Chinese look to US real estate after bank loan impositions in Australia

Chinese look to US real estate after bank loan impositions in Australia
Chinese look to US real estate after bank loan impositions in Australia

An outcry in Australia against property buying by Chinese investors and tightening of lending by banks has caused them to shift focus to the US residential market, says a recent media report. 

Purchases of residential properties in the US by Chinese investors rose to US$28.6 billion last year from US$11.2 billion in 2010, said a report in The Australian based on figures from the study by the Asia Society and Rosen Consulting Group.

The report looked at how Chinese buying in Sydney and Melbourne had sparked a “public outcry” because of concerns about “speculative real ­estate investment ... that is contributing to bubble like conditions of inflated home prices and pricing out many local residents”.

The shift to the US has also been fuelled by Australian banks tightening lending criteria to Chinese. 

The report said China’s investment in overseas property would slow.

“We believe China’s economic turbulence will create a short-term speed bump for real estate investment overseas,” it stated.

The study also predicted a ­period of increased capital controls, either formally through policy announcements or informally through administrative processing — until the Chinese currency was realigned.

It said those concerns would not spill over into the local real estate market, with key executives arguing that any restrictions would likely lead to a regulation of capital inflows into Australia, and not dry up.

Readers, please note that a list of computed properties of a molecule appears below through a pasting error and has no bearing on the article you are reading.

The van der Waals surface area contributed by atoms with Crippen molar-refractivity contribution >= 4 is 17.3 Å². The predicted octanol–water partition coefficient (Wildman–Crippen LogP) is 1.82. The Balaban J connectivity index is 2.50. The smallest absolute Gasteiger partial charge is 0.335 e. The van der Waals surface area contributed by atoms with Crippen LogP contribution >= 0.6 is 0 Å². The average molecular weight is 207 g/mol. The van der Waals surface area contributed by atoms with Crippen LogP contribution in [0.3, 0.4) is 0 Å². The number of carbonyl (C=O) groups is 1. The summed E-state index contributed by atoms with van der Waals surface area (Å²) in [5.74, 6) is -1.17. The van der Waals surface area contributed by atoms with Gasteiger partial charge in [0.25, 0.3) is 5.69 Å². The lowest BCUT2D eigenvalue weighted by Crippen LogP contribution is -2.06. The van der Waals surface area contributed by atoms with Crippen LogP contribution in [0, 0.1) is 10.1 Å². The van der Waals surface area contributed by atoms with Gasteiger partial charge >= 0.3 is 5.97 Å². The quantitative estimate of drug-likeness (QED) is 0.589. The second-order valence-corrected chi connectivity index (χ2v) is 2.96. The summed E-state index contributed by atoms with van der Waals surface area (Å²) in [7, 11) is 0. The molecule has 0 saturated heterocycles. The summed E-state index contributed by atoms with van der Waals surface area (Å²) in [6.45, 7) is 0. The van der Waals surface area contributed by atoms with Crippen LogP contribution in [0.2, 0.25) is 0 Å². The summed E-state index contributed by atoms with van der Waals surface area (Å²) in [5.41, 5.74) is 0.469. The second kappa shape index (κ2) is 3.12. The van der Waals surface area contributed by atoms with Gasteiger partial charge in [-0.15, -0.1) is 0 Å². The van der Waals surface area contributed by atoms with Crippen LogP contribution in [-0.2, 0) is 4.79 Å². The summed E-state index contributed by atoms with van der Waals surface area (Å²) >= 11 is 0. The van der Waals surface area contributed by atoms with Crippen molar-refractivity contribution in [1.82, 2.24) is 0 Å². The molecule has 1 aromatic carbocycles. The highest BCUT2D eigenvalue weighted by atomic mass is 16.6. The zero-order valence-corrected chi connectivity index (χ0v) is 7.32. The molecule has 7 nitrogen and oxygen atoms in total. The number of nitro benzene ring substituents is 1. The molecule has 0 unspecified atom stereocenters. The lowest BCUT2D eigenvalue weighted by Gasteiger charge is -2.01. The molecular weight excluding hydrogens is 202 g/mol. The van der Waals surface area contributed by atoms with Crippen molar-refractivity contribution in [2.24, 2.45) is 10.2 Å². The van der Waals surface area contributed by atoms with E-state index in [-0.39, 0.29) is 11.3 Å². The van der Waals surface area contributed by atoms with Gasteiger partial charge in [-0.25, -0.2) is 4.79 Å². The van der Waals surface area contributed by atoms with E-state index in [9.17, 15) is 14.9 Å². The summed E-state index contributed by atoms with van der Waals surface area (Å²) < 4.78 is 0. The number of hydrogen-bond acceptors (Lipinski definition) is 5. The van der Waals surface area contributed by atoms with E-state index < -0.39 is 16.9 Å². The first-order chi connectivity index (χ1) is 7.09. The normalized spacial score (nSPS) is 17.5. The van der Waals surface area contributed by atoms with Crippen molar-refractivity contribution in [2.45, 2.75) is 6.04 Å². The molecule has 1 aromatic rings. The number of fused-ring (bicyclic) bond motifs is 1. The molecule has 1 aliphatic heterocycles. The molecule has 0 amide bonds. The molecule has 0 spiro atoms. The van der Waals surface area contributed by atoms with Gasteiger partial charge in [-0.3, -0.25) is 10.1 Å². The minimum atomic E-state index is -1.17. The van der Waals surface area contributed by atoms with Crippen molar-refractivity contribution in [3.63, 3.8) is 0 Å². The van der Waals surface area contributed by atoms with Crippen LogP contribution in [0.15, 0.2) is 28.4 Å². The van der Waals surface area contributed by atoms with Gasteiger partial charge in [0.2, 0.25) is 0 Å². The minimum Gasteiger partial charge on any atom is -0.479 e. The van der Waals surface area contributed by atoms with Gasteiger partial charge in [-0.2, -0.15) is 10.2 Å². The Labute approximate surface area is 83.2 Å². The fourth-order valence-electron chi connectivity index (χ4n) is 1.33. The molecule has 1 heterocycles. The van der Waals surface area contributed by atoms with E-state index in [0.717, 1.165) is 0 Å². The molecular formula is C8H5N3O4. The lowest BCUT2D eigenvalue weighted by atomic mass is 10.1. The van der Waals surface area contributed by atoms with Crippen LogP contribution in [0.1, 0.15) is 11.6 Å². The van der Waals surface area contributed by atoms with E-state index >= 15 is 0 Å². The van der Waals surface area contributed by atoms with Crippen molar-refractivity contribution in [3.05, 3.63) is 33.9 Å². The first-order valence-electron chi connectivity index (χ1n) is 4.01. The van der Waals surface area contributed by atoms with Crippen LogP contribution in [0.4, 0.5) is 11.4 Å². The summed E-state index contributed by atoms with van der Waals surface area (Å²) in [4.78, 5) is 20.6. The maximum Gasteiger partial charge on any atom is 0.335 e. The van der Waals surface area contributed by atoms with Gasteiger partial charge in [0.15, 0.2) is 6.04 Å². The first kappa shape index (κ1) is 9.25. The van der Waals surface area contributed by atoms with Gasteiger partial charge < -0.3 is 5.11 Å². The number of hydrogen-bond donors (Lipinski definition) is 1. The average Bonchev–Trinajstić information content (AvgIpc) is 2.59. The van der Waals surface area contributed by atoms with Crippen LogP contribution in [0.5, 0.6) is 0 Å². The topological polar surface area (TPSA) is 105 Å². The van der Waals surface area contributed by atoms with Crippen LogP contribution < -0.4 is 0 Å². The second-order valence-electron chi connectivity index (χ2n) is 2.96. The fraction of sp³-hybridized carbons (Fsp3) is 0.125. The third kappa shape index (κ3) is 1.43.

Cushman and Wakefield's head of capital markets for Australia and New Zealand, James Quigley, however had a contrarian view, saying a new wave of Chinese investors would be undeterred by such measures.

Quigley cited moves by large Chinese institutions, including ­insu­rance and asset man­age­ment companies, as well as high-profile developers who dominated initial investing. Their activities would be supported by lesser known, small to mid-cap companies and developers, private equity funds and wealthy individuals, he said

He also noted the number of investment approvals granted over the past three years to Chinese groups had jumped by 416 percent.

“This is a good indication that the Australian government is quite supportive of Chinese capital entering and making investments in Australia,” he said.

China Residential Investment

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